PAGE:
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The Social Origins of Language

By Daniel Dor

Presents a new theoretical framework for the origins of human language and sets key issues in language evolution in their wider context within biological and cultural evolution


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Preposition Placement in English: A Usage-Based Approach

By Thomas Hoffmann

This is the first study that empirically investigates preposition placement across all clause types. The study compares first-language (British English) and second-language (Kenyan English) data and will therefore appeal to readers interested in world Englishes. Over 100 authentic corpus examples are discussed in the text, which will appeal to those who want to see 'real data'


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Free Access 4 You

Free access to several Brill linguistics journals, such as Journal of Jewish Languages, Language Dynamics and Change, and Brill’s Annual of Afroasiatic Languages and Linguistics.


Academic Paper


Title: Word Class Distinctions in Second Language Acquisition
Author: Eve Zyzik
Email: click here to access email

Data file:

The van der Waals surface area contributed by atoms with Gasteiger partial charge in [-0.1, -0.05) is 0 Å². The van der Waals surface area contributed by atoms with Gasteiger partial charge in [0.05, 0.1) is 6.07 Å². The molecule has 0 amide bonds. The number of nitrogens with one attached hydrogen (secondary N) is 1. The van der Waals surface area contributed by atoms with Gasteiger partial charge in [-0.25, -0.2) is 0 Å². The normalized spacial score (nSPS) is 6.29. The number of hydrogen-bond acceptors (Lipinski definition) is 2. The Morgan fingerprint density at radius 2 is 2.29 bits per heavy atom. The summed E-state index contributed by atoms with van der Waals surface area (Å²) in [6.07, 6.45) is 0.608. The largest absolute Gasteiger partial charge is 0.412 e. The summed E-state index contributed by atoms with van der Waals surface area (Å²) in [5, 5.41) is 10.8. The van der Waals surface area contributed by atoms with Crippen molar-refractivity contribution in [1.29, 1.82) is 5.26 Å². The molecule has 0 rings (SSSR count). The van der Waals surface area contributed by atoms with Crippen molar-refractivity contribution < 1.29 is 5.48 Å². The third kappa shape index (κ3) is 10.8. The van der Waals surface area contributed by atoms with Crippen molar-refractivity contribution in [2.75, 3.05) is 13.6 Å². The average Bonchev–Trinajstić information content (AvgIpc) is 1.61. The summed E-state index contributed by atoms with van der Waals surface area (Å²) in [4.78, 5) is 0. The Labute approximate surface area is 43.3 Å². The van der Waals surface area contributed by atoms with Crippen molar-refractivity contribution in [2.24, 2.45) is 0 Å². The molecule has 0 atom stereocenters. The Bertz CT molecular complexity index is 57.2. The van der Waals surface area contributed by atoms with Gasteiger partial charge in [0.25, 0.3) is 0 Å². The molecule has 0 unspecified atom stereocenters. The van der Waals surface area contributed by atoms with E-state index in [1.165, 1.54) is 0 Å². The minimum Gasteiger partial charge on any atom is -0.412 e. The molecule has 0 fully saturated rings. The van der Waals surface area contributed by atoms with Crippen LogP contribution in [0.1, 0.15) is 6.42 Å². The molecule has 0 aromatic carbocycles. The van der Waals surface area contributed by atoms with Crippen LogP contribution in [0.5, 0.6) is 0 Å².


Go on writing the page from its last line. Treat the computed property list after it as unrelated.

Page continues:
Homepage: http://www.msu.edu/~zyzik
Institution: University of California
Author: Clara Azevedo
Institution: Michigan State University
Linguistic Field: Language Acquisition; Morphology
Abstract: Although the problem of word class has been explored in numerous first language studies, relatively little is known about this process in SLA. The present study measures second language (L2) learners’ knowledge of word class distinctions (e.g., noun vs. adjective) in a variety of syntactic contexts.
English-speaking learners of Spanish from third-semester and third-year courses (N = 240) completed a receptive task that presented contrasting forms belonging to the same word family (e.g., feliz “happy” and felicidad “happiness”). The results indicate that learners from both groups are often unable to distinguish among word classes. In particular, learners have significant difficulty in discriminating between adjectives and nouns. Although ambiguous surface morphology contributes to word class confusions, the results suggest that L2 learners do not always recognize derivational suffixes that clearly mark word class. These difficulties are interpreted as stemming from weak syntactic morphological knowledge as well as incomplete knowledge of L2 distributional regularities.

CUP at LINGUIST

This article appears in Studies in Second Language Acquisition Vol. 31, Issue 1, which you can read on Cambridge's site or on LINGUIST .



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